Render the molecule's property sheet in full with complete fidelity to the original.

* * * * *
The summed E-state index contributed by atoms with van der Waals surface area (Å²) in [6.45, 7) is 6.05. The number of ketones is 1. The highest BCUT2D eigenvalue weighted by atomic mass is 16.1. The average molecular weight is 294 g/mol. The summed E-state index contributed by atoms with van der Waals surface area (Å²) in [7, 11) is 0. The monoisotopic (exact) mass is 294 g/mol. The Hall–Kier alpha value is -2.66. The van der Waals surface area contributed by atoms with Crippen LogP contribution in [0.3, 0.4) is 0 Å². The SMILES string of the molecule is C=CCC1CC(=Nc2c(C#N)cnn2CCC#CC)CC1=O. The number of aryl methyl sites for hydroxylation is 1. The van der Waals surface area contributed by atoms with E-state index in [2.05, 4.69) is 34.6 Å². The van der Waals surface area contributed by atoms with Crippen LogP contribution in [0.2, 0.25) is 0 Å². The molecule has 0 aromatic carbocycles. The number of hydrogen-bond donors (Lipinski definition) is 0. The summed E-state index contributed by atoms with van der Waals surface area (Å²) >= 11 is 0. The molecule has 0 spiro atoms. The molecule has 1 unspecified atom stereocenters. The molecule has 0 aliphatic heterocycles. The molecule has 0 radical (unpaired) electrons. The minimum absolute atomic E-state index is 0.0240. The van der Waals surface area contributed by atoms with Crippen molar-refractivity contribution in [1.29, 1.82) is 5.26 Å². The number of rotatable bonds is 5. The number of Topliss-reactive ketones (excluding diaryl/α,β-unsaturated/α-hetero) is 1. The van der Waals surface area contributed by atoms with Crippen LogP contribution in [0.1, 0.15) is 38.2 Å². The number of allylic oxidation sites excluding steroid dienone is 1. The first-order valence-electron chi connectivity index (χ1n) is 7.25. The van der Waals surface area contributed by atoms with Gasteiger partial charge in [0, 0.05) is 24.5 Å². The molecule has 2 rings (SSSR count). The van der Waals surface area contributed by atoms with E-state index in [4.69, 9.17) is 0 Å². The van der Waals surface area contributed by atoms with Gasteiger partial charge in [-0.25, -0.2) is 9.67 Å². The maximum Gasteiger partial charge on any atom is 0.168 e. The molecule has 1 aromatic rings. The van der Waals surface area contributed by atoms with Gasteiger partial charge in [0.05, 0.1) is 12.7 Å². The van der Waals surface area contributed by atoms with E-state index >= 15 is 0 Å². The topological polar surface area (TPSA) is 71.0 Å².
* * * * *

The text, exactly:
The summed E-state index contributed by atoms with van der Waals surface area (Å²) in [6.45, 7) is 6.05. The number of ketones is 1. The highest BCUT2D eigenvalue weighted by atomic mass is 16.1. The average molecular weight is 294 g/mol. The summed E-state index contributed by atoms with van der Waals surface area (Å²) in [7, 11) is 0. The monoisotopic (exact) mass is 294 g/mol. The Hall–Kier alpha value is -2.66. The van der Waals surface area contributed by atoms with Crippen LogP contribution in [0.3, 0.4) is 0 Å². The SMILES string of the molecule is C=CCC1CC(=Nc2c(C#N)cnn2CCC#CC)CC1=O. The number of aryl methyl sites for hydroxylation is 1. The van der Waals surface area contributed by atoms with E-state index in [2.05, 4.69) is 34.6 Å². The van der Waals surface area contributed by atoms with Crippen LogP contribution in [0.2, 0.25) is 0 Å². The molecule has 0 aromatic carbocycles. The number of hydrogen-bond donors (Lipinski definition) is 0. The summed E-state index contributed by atoms with van der Waals surface area (Å²) >= 11 is 0. The molecule has 0 spiro atoms. The molecule has 1 unspecified atom stereocenters. The molecule has 0 aliphatic heterocycles. The molecule has 0 radical (unpaired) electrons. The minimum absolute atomic E-state index is 0.0240. The van der Waals surface area contributed by atoms with Crippen molar-refractivity contribution in [1.29, 1.82) is 5.26 Å². The number of rotatable bonds is 5. The number of Topliss-reactive ketones (excluding diaryl/α,β-unsaturated/α-hetero) is 1. The van der Waals surface area contributed by atoms with Crippen LogP contribution in [0.1, 0.15) is 38.2 Å². The number of allylic oxidation sites excluding steroid dienone is 1. The first-order valence-electron chi connectivity index (χ1n) is 7.25. The van der Waals surface area contributed by atoms with Gasteiger partial charge in [0, 0.05) is 24.5 Å². The molecule has 2 rings (SSSR count). The van der Waals surface area contributed by atoms with E-state index in [4.69, 9.17) is 0 Å². The van der Waals surface area contributed by atoms with Gasteiger partial charge in [-0.25, -0.2) is 9.67 Å². The maximum Gasteiger partial charge on any atom is 0.168 e. The molecule has 1 aromatic rings. The van der Waals surface area contributed by atoms with Gasteiger partial charge in [0.05, 0.1) is 12.7 Å². The van der Waals surface area contributed by atoms with E-state index >= 15 is 0 Å². The topological polar surface area (TPSA) is 71.0 Å².